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Recent Senior Moves In Life Sciences That Transcend Industry Borders

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Posted by Guest Blogger

October 18, 2013

One question raised by Roche’s recent selection of Christoph Franz to succeed Franz Humer as chairman of the board is 'when is recruiting outside of an organization’s industry sector the right move to make?' Certainly, for the Pharmaceutical giant to hire outside of its area of specialization for such a key role would have surprised many.

However, when looking beyond the surface of this recruitment and other cross-sector moves, we can see that there are many solid reasons as to why the Swiss pharmaceutical company can be confident in its decision. For example, Christoph Franz has been a member of Roche’s board since 2011 and the family owners had expressed a preference for an inside candidate.

Franz Humer, who’s retiring as announced in March said “Roche is getting a chairman with outstanding personal qualities and an impressive record as head of a major global company.” Mr. Humer went on to add, “I am sure that his extensive experience, exceptional global network and strong links to Switzerland will be great assets.”

Interestingly, Mr. Franz is moving away from Lufthansa at a time of significant restructuring and no small amount of internal turmoil, with tough cost-cutting plans having sparked strikes by its staff. In comparison, Roche, in Mr. Franz’s words are in “very good shape strategically.” Partly thanks to having been relatively untouched by the wave of patent expires that has hit the profitability of many Western rivals.

While it might be true that Roche is strategically sound, there will still be plenty of challenges for Mr. Franz and the organization over the coming years. Not least with global drug companies facing tougher generic competition, market access becoming increasingly complex, plus stricter new corporate governance rules soon to be introduced in Switzerland. Meaning, that chairmen and other board members have to submit themselves for re-election each year.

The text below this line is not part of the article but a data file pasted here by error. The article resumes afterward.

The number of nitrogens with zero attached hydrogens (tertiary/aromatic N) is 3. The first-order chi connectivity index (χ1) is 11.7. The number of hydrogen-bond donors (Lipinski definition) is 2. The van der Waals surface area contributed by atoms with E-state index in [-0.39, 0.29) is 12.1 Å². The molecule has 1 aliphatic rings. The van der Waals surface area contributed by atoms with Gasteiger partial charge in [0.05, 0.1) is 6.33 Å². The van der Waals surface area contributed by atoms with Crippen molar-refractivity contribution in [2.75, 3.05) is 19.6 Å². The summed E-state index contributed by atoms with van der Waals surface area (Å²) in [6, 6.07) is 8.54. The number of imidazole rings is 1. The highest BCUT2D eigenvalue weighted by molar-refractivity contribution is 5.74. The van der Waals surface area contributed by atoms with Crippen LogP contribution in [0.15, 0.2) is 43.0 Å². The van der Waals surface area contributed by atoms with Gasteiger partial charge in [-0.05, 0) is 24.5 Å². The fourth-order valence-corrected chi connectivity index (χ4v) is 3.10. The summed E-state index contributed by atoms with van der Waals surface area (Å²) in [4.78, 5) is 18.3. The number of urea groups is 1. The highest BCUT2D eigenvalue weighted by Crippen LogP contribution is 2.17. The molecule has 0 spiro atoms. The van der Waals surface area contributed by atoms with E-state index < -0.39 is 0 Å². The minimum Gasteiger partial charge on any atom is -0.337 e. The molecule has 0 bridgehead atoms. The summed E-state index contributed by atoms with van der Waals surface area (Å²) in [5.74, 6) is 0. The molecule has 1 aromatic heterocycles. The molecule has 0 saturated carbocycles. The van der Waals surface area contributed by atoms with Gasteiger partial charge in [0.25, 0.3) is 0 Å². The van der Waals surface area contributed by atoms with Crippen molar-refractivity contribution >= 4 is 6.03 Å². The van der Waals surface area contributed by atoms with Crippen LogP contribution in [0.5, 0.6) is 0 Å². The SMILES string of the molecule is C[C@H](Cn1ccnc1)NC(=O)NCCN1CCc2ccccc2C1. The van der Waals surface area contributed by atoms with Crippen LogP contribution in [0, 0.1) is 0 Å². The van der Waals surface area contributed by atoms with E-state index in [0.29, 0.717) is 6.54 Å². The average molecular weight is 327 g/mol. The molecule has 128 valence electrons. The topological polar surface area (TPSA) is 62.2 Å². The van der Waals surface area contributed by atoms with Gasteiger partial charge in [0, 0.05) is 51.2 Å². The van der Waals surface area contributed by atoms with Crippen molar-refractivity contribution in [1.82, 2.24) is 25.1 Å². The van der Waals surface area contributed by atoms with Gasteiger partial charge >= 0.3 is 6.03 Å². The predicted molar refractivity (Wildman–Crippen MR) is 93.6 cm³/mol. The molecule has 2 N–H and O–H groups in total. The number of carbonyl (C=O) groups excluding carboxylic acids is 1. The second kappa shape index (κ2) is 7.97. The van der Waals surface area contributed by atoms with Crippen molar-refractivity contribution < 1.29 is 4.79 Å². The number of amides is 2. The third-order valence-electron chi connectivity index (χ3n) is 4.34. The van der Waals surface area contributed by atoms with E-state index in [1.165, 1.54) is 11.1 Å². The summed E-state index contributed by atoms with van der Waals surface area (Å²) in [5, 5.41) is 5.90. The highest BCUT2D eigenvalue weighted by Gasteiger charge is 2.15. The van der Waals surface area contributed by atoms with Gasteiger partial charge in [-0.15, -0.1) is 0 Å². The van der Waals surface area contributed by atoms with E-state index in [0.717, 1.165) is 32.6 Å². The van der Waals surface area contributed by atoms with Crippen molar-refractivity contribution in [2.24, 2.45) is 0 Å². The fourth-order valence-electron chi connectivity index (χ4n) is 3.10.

Perhaps what we can take out of this unorthodox recruitment move by Roche, is that suitability for key, executive, roles really does come down to the quality of the individuals concerned and that this can override specific industry experience. Experience in sectors that have gone through similar strategic challenges are now highly valued.

Headhunters, traditionally siloed into specialist industry sectors, will also have to adapt to the new reality. Senior level search consultants in the Life Sciences sector are reporting that clients are no longer willing to interview shortlists only containing candidates from their specialism. It would seem that a wider net is required to be cast. So, those search practitioners with broader and deeper, generalist knowledge, once so undesirable, are once again in vogue.

In fact, in recent months, there have been a number of other unexpected moves within global executive recruitment. For example, Simon Lowth is stepping down from his role as Chief Financial Officer of AstraZeneca at the end of October to become CFO of the BG Group PLC, a natural gas company. AstraZeneca is a global, innovation driven biopharmaceutical business that focuses on prescription medicines. While BG Group PLC is a British multinational oil and gas company.

AstraZeneca's Chief Executive Officer, Pascal Soriot, said "Simon has made a significant and lasting contribution to AstraZeneca's success, helping put the company on a stronger footing for the future." BG's chief executive Chris Finlayson remarked "Simon... brings with him a great combination of finance, capital allocation, value-based planning, portfolio management and strategy skills - critical skills as we execute our strategy to deliver long-term value to shareholders and focus on excellence in execution."

Looking at the examples presented by Chritoph Franz and Simon Lowth, we can see that crossing the borders of industry sectors is often not only possible, but also desirable in global executive recruitment. Especially when it comes to finding the best person for the job!

 

This post was written by Paul Cashman, founder of the Cashman Group, a Global Executive Search company based in London, New York and Paris. He has worked in high level recruitment for 15 years. Paul handles senior level Life Sciences, Media Tech, Real Estate & Financial Services industry relationships as well as leading assignments for Chairman, Chief Executive and Non-Executive board members for a broad range of clients from Fortune 500, UK and European blue chip & private equity backed businesses. Learn more about Paul and the Cashman Group here: http://www.thecashmangroup.com

 

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